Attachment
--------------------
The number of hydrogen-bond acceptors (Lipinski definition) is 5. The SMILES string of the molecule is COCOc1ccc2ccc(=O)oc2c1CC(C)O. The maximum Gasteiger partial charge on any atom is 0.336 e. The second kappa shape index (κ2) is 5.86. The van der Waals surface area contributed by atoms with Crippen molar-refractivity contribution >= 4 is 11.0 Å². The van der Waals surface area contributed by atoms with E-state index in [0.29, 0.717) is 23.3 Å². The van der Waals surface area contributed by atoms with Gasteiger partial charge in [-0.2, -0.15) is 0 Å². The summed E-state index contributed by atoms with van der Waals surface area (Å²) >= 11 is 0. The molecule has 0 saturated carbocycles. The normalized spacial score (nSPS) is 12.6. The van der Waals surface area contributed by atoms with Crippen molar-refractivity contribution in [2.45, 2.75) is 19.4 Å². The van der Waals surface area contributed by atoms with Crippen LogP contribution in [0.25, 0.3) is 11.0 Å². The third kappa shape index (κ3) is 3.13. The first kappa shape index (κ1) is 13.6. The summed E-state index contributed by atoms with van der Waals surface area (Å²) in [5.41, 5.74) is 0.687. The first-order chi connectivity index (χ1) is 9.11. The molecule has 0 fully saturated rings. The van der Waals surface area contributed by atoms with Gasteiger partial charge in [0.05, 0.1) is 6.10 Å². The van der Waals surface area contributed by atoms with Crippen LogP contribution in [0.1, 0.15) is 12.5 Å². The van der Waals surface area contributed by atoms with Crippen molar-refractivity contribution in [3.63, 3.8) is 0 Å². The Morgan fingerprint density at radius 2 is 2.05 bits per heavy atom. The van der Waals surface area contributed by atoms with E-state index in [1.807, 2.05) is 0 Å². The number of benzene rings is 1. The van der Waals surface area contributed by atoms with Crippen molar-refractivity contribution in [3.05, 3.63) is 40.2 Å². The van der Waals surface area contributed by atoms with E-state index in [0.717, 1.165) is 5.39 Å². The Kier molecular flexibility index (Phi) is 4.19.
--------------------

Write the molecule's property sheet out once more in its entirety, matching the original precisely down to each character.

The number of hydrogen-bond acceptors (Lipinski definition) is 5. The SMILES string of the molecule is COCOc1ccc2ccc(=O)oc2c1CC(C)O. The maximum Gasteiger partial charge on any atom is 0.336 e. The second kappa shape index (κ2) is 5.86. The van der Waals surface area contributed by atoms with Crippen molar-refractivity contribution >= 4 is 11.0 Å². The van der Waals surface area contributed by atoms with E-state index in [0.29, 0.717) is 23.3 Å². The van der Waals surface area contributed by atoms with Gasteiger partial charge in [-0.2, -0.15) is 0 Å². The summed E-state index contributed by atoms with van der Waals surface area (Å²) >= 11 is 0. The molecule has 0 saturated carbocycles. The normalized spacial score (nSPS) is 12.6. The van der Waals surface area contributed by atoms with Crippen molar-refractivity contribution in [2.45, 2.75) is 19.4 Å². The van der Waals surface area contributed by atoms with Crippen LogP contribution in [0.25, 0.3) is 11.0 Å². The third kappa shape index (κ3) is 3.13. The first kappa shape index (κ1) is 13.6. The summed E-state index contributed by atoms with van der Waals surface area (Å²) in [5.41, 5.74) is 0.687. The first-order chi connectivity index (χ1) is 9.11. The molecule has 0 fully saturated rings. The van der Waals surface area contributed by atoms with Gasteiger partial charge in [0.05, 0.1) is 6.10 Å². The van der Waals surface area contributed by atoms with Crippen LogP contribution in [0.1, 0.15) is 12.5 Å². The van der Waals surface area contributed by atoms with Crippen molar-refractivity contribution in [3.63, 3.8) is 0 Å². The Morgan fingerprint density at radius 2 is 2.05 bits per heavy atom. The van der Waals surface area contributed by atoms with E-state index in [1.807, 2.05) is 0 Å². The number of benzene rings is 1. The van der Waals surface area contributed by atoms with Crippen molar-refractivity contribution in [3.05, 3.63) is 40.2 Å². The van der Waals surface area contributed by atoms with E-state index in [0.717, 1.165) is 5.39 Å². The Kier molecular flexibility index (Phi) is 4.19.